"We achieved an operational voltage low enough to allow each pixel to be driven by a single transistor while also achieving a response time of less than a millisecond," said Haiwei Chen, a doctoral student in Wu's lab. "This delicate balance between operational voltage and response time is key for enabling field sequential colour displays."

Wu predicts that a working prototype could be available in the next year.

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6th February 2017

Directed energy atmospheric lens could revolutionise future battlefields

Within the next 50 years, scientists at BAE Systems believe that battlefield commanders could deploy a new type of directed energy laser and lens system called a Laser Developed Atmospheric Lens. This would enhance commanders' ability to observe adversaries' activities over much greater distances than existing sensors.

At the same time, the lens could be used as a form of 'deflector shield' to protect friendly aircraft, ships, land vehicles and troops from incoming attacks by high power laser weapons that could also become a reality in the same time period.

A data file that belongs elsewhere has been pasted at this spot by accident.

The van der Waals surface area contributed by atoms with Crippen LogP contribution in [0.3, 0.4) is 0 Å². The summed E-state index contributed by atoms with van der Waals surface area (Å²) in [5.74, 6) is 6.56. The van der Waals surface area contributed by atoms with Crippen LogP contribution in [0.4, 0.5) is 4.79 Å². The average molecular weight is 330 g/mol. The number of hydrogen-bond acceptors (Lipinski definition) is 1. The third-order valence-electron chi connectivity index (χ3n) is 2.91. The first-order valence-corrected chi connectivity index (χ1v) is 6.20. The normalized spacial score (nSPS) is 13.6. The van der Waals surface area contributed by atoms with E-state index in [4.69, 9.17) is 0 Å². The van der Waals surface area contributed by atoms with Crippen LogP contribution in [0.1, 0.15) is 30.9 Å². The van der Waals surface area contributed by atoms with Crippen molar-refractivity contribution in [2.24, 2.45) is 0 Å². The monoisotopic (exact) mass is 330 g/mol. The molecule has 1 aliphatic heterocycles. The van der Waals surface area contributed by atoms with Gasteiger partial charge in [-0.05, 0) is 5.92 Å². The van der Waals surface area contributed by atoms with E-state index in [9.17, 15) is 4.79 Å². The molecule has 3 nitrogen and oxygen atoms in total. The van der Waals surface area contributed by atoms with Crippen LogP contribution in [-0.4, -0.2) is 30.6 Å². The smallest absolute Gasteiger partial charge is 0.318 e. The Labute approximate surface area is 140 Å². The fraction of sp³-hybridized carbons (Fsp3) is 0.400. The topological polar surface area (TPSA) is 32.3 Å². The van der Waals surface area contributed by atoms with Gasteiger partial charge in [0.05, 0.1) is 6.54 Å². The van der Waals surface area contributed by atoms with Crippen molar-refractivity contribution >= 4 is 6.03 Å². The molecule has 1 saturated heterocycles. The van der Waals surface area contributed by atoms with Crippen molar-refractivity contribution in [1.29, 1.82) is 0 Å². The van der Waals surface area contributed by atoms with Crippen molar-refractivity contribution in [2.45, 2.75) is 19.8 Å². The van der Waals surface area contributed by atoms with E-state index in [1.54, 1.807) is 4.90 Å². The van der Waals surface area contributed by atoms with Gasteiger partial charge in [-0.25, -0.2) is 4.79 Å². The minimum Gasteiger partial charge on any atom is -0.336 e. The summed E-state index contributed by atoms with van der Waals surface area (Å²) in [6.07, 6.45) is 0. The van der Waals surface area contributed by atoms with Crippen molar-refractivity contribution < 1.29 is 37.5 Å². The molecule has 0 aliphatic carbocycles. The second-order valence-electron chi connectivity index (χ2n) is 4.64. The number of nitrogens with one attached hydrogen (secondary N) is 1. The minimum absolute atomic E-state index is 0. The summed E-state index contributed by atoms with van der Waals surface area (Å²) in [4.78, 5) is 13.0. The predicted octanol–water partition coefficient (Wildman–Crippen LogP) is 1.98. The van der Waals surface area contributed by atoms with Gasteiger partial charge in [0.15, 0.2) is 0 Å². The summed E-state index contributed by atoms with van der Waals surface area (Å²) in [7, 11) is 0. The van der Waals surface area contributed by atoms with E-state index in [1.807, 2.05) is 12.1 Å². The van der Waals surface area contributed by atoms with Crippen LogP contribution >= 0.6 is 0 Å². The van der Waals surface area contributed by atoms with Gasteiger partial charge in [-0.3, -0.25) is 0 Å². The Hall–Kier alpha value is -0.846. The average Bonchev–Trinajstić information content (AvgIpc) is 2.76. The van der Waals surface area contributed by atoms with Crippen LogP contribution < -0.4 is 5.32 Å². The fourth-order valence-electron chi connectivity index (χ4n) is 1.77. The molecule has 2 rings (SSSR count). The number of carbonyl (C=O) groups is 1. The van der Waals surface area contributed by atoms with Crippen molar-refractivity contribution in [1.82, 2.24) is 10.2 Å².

The Laser Developed Atmospheric Lens (LDAL) concept, developed by researchers at the company's military aircraft facility in Lancashire, UK, has been evaluated by the Science and Technology Facilities Council (STFC) Rutherford Appleton Laboratory and specialist optical sensors company LumOptica and is based on known science. It works by simulating naturally occurring phenomena and temporarily – and reversibly – changes the Earth's atmosphere into lens-like structures to magnify or change the path of electromagnetic waves, such as light and radio signals.

 

directed energy atmospheric lens
Credit: BAE Systems

 

LDAL is a powerful concept that mimics two existing effects in nature – the reflective properties of the ionosphere; and desert mirages. The ionosphere occurs at very high altitude and is a naturally occurring layer of Earth's atmosphere which can be reflective to radio waves. For example, it results in listeners being able to tune in to radio stations many thousands of miles away. Radio signals bounce off the ionosphere, allowing them to travel very long distances through the air and over the Earth's surface. The desert mirage provides the illusion of a distant lake in the hot desert. This is because the light from the blue sky is 'bent' or refracted by the hot air near the surface and into the vision of the person looking into the distance.

LDAL would simulate both of these effects by using a high pulsed power laser system and exploiting a physics phenomenon called the 'Kerr effect' to temporarily ionise or heat a small region of atmosphere in a structured way. Mirrors, glass lenses, and structures like Fresnel zone plates could all be replicated using the atmosphere, allowing the physics of refraction, reflection, and diffraction to be exploited.